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Being a dog lover during social distancing is like being thirsty in the middle of the ocean. While out enjoying our prescribed daily exercise, we’re surrounded by dogs on walks and runs with their owners. In the past we would have stopped to say hi and give the pet a scratch. But now the social and health considerations have gone AWOL, and it can be hard to know if patting dogs is still allowed.
Patting Dogs, 101
Before we get stuck into the pandemic considerations of all this, let’s start by saying you should never assume it’s ok to pat a strange dog. Even when the world is buzzing along normally, you need to ask the owner first and make sure the dog is comfortable. If the owner says it’s fine, still pause to examine the animal’s body language. Are they trying to get close to you and wagging their tail? If so, you’re probably fine to go ahead. But if they seem nervous or pull away, don’t push them.
Assuming they give you all the right signals, crouch down to their level, wait for them to approach you, and give them your hand to sniff. Don’t reach out quickly, or over their head. Again, if at any point they seem unsure, move away. Otherwise, give them a slow and gentle pat.
If you’re with another person, go through this process one at a time. Understandably, having a bunch of random people rub you down can be stressful.
Can Dogs Carry and Spread Coronavirus?
This is a complex question, which we go into with more detail here, but in short–dogs don’t appear to be vulnerable to catching and spreading the disease. There have been a few very rare cases when a pet has tested positive for carrying Covid-19, but that’s not the same as being infected. It’s more comparable to how fabric or a piece of mail could carry it.
Cail Golab, the chief veterinary officer at the American Veterinary Medical Association explained that “the virus survives best on smooth surfaces, such as counter tops and doorknobs…Porous materials, such as pet fur, tend to absorb and trap pathogens, making it harder to contract them through touch.”
There is no evidence of dogs passing it onto humans.
Saying that, many healthcare workers are still advising people to not take any risks. Chatting to the Irish Times, vet Pete Wedderburn said “dogs and cats cannot get coronavirus, but you should keep your dog two metres from other dogs and humans if you are out for a walk.”
Interestingly, when we asked our OTL Instagram community if they thought it was ok to pet strange dogs, the majority said no.
This Isn’t Really about Patting Dogs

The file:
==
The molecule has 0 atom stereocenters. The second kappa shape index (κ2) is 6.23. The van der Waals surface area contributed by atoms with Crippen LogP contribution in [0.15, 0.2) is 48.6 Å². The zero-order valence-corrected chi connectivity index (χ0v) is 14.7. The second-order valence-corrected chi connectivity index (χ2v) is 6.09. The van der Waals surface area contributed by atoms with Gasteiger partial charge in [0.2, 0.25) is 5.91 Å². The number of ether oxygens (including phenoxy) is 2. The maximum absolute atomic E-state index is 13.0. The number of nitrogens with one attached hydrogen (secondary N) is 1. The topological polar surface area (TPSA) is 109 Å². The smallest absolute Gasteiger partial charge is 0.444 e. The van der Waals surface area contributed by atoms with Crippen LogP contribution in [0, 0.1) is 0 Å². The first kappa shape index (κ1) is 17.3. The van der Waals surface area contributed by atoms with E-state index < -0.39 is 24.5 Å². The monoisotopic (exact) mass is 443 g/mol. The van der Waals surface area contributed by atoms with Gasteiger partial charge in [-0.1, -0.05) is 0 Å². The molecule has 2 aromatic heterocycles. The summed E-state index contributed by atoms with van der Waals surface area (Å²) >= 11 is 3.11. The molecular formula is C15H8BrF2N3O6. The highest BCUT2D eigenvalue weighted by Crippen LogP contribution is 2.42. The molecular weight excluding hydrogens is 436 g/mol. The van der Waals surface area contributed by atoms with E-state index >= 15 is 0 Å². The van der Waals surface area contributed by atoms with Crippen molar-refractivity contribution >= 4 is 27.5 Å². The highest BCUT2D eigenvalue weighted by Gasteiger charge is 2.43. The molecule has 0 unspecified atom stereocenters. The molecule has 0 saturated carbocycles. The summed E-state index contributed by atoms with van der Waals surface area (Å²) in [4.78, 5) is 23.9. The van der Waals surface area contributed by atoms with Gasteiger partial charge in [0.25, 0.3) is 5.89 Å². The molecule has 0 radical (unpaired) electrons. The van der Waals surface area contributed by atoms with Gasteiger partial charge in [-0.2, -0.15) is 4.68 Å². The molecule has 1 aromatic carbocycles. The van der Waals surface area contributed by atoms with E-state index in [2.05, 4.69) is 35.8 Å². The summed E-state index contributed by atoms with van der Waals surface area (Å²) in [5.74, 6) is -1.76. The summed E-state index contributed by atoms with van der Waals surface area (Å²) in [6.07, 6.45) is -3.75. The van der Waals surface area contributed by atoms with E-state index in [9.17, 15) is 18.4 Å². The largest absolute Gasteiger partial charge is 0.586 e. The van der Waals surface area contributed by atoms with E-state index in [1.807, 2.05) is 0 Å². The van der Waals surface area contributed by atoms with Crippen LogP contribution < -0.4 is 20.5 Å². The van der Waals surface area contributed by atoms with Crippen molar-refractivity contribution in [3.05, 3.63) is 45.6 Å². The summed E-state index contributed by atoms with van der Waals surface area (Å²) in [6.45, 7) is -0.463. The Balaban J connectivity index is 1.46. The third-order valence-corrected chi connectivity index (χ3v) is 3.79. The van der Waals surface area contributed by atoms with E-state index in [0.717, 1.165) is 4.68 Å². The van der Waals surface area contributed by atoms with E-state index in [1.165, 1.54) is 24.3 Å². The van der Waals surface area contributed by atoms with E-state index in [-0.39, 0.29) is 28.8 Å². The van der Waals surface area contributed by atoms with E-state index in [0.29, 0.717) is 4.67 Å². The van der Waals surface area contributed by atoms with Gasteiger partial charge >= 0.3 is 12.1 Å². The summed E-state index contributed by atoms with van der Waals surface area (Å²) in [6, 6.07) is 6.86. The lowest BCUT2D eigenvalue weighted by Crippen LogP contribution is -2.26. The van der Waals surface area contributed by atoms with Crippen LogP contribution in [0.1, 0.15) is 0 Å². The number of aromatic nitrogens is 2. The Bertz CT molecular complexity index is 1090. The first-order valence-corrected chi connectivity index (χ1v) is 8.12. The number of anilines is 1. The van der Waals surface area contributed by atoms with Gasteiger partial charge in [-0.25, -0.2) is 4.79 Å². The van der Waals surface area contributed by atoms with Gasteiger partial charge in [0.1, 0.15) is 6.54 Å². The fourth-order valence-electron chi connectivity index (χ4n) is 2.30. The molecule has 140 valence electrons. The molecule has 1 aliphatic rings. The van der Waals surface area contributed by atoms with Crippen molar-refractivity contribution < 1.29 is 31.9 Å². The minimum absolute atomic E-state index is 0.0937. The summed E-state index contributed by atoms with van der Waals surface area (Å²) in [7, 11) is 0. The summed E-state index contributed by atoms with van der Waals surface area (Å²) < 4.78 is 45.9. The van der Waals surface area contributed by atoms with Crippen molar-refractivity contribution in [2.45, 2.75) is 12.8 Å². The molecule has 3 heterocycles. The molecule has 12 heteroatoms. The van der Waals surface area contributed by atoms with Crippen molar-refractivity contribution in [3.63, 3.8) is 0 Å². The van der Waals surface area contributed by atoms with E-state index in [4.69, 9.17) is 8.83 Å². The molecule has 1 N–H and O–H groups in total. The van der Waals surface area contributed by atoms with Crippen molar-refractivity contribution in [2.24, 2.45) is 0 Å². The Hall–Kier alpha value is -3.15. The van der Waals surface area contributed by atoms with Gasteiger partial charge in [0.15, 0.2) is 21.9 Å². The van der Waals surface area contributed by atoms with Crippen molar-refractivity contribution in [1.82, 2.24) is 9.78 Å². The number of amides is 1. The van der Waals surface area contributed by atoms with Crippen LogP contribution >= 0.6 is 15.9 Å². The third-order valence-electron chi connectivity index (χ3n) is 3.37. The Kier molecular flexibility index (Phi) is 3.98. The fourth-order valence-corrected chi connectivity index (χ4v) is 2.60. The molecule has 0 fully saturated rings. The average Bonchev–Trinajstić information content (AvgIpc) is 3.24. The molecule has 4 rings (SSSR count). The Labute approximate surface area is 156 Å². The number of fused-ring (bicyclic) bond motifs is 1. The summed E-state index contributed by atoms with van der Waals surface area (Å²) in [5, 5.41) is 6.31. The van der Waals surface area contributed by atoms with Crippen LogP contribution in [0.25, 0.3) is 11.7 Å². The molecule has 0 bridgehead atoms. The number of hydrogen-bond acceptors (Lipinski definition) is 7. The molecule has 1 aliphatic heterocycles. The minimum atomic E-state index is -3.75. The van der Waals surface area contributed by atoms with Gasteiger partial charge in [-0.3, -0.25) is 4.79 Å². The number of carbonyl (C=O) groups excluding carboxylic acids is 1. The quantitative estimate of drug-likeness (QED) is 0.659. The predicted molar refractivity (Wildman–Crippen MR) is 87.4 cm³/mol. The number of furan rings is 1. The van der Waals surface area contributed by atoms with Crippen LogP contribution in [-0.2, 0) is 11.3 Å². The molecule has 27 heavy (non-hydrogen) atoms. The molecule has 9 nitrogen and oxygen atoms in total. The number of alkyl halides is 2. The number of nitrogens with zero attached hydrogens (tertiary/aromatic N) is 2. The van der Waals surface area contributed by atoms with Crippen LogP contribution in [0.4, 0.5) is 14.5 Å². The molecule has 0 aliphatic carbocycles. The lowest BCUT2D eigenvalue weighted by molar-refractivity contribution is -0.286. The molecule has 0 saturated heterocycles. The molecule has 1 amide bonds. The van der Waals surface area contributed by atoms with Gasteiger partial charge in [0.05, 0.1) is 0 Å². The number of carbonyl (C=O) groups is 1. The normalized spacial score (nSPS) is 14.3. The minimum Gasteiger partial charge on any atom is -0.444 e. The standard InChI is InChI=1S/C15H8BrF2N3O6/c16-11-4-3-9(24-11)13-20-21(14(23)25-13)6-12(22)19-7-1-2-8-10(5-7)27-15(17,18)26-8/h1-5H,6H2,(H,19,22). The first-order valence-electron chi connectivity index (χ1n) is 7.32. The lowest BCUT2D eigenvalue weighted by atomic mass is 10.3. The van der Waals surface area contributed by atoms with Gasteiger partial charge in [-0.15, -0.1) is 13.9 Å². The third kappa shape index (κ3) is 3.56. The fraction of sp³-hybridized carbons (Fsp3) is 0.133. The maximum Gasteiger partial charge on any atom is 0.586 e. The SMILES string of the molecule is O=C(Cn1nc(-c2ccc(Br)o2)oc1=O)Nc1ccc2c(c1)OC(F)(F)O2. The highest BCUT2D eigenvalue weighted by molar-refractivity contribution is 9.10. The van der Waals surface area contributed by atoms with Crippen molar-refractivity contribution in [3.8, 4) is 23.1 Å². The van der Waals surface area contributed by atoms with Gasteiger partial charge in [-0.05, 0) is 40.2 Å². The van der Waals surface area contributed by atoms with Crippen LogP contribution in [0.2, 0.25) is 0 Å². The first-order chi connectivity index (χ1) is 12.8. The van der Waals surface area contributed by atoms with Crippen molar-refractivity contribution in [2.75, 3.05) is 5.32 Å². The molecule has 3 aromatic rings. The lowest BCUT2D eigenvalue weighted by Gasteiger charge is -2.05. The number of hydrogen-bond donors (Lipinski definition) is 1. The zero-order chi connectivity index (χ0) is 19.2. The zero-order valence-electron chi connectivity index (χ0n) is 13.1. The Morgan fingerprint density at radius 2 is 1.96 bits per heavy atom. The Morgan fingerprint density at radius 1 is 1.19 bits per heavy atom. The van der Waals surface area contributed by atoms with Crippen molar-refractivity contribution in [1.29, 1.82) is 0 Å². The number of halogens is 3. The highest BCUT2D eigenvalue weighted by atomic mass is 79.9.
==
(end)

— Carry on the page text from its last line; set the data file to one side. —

Which brings us to the larger issue. The risk isn’t really in patting the dog, but talking to the owner. To practice social distancing responsibly you need to stay two meters away from anyone you don’t live with. If you’re engrossed with a cute dog, you’re more likely to forget that. Also, if the dog is on-leash it might be impossible to be two full meters from the owner.
Even if the animal is off-leash, say at a dog park, you still need to be respectful. Covid-19 impacts us emotionally as well as physically. Just because you’ve decided you’re comfortable with a stranger’s pet doesn’t mean everyone feels the same. Most of us are still adjusting to new comfort levels and expectations, and we need to be thoughtful about how they may differ.
Before you approach someone or their dog, try get a sense of their body language. Are they avoiding eye contact and moving swiftly away from people? If so, give them space.
Are they smiling back at you, happy to see someone else thinks their pet is cute? Great. But you still need to stay two meters away, ask for permission, and make it clear they can say no. Don’t push or try to convince them. Most importantly, keep the exchange short, stay two meters away, and don’t stand around chatting afterwards.
Wash Your Hands!
As always, wash your hands after you pet any dog (including your own), and avoid touching your face until you’re able to. If you’re not near a sink, use hand sanitiser. Even if we don’t have evidence of spread through dogs, we all still need to be super careful.
As much as it pains us to say, it may be worth taking a break from frolicking with dogs outside of your family for a little while. We know it sucks, but it’s also temporary. In the meantime, just give your own pet a double dose of attention.
For more information on Covid-19 and dogs, catch up on: